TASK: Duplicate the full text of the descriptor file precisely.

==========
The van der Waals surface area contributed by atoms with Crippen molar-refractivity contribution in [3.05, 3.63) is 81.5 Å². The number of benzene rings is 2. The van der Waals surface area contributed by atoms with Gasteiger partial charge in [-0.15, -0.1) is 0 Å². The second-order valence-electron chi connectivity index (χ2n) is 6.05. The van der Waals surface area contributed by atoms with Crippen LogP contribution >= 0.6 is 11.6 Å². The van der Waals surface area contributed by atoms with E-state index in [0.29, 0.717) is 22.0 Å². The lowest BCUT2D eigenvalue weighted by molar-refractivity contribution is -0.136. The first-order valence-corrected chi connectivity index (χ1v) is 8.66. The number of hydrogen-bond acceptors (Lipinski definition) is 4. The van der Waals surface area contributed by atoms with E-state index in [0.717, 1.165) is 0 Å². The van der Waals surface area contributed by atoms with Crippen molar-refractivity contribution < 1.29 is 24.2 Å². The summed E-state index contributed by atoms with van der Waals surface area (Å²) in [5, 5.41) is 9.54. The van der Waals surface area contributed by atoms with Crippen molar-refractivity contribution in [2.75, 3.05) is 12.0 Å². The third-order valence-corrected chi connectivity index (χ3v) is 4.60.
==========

The van der Waals surface area contributed by atoms with Crippen molar-refractivity contribution in [3.05, 3.63) is 81.5 Å². The number of benzene rings is 2. The van der Waals surface area contributed by atoms with Gasteiger partial charge in [-0.15, -0.1) is 0 Å². The second-order valence-electron chi connectivity index (χ2n) is 6.05. The van der Waals surface area contributed by atoms with Crippen LogP contribution >= 0.6 is 11.6 Å². The van der Waals surface area contributed by atoms with E-state index in [0.29, 0.717) is 22.0 Å². The lowest BCUT2D eigenvalue weighted by molar-refractivity contribution is -0.136. The first-order valence-corrected chi connectivity index (χ1v) is 8.66. The number of hydrogen-bond acceptors (Lipinski definition) is 4. The van der Waals surface area contributed by atoms with E-state index in [0.717, 1.165) is 0 Å². The van der Waals surface area contributed by atoms with Crippen molar-refractivity contribution < 1.29 is 24.2 Å². The summed E-state index contributed by atoms with van der Waals surface area (Å²) in [5, 5.41) is 9.54. The van der Waals surface area contributed by atoms with Crippen molar-refractivity contribution in [2.75, 3.05) is 12.0 Å². The third-order valence-corrected chi connectivity index (χ3v) is 4.60.